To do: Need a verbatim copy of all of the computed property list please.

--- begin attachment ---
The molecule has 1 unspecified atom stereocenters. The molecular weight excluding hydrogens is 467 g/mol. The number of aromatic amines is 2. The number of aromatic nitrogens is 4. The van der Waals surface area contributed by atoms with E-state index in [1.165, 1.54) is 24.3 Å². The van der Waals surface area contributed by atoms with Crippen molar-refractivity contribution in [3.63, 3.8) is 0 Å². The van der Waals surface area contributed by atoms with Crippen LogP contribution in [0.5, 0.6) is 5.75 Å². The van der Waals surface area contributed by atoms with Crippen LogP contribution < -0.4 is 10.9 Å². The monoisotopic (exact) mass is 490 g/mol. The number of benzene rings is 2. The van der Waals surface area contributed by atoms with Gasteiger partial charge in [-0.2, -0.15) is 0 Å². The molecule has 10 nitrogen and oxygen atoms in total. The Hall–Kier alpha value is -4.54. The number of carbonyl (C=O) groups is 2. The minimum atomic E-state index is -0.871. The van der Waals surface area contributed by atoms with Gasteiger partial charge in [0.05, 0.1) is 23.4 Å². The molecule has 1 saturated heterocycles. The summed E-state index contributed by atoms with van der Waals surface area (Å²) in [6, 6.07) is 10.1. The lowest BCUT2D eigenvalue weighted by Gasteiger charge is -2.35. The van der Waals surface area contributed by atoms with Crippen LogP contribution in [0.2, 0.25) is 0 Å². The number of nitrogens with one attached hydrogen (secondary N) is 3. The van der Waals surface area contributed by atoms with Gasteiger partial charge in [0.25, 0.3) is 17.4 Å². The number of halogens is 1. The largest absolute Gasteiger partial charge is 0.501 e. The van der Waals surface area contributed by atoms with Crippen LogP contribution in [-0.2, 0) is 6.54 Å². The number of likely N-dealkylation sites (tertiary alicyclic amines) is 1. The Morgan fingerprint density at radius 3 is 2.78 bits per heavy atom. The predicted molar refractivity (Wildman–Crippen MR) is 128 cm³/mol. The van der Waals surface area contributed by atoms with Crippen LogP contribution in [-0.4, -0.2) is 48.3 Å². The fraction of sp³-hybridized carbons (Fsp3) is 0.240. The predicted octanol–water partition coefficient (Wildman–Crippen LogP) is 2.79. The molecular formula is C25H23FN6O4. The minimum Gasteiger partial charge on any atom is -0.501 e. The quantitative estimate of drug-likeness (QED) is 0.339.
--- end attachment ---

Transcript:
The molecule has 1 unspecified atom stereocenters. The molecular weight excluding hydrogens is 467 g/mol. The number of aromatic amines is 2. The number of aromatic nitrogens is 4. The van der Waals surface area contributed by atoms with E-state index in [1.165, 1.54) is 24.3 Å². The van der Waals surface area contributed by atoms with Crippen molar-refractivity contribution in [3.63, 3.8) is 0 Å². The van der Waals surface area contributed by atoms with Crippen LogP contribution in [0.5, 0.6) is 5.75 Å². The van der Waals surface area contributed by atoms with Crippen LogP contribution < -0.4 is 10.9 Å². The monoisotopic (exact) mass is 490 g/mol. The number of benzene rings is 2. The van der Waals surface area contributed by atoms with Gasteiger partial charge in [-0.2, -0.15) is 0 Å². The molecule has 10 nitrogen and oxygen atoms in total. The Hall–Kier alpha value is -4.54. The number of carbonyl (C=O) groups is 2. The minimum atomic E-state index is -0.871. The van der Waals surface area contributed by atoms with Gasteiger partial charge in [0.05, 0.1) is 23.4 Å². The molecule has 1 saturated heterocycles. The summed E-state index contributed by atoms with van der Waals surface area (Å²) in [6, 6.07) is 10.1. The lowest BCUT2D eigenvalue weighted by Gasteiger charge is -2.35. The van der Waals surface area contributed by atoms with Crippen LogP contribution in [0.2, 0.25) is 0 Å². The number of nitrogens with one attached hydrogen (secondary N) is 3. The van der Waals surface area contributed by atoms with Gasteiger partial charge in [0.25, 0.3) is 17.4 Å². The number of halogens is 1. The largest absolute Gasteiger partial charge is 0.501 e. The van der Waals surface area contributed by atoms with Crippen LogP contribution in [-0.2, 0) is 6.54 Å². The number of likely N-dealkylation sites (tertiary alicyclic amines) is 1. The Morgan fingerprint density at radius 3 is 2.78 bits per heavy atom. The predicted molar refractivity (Wildman–Crippen MR) is 128 cm³/mol. The van der Waals surface area contributed by atoms with Crippen LogP contribution in [-0.4, -0.2) is 48.3 Å². The fraction of sp³-hybridized carbons (Fsp3) is 0.240. The predicted octanol–water partition coefficient (Wildman–Crippen LogP) is 2.79. The molecular formula is C25H23FN6O4. The minimum Gasteiger partial charge on any atom is -0.501 e. The quantitative estimate of drug-likeness (QED) is 0.339.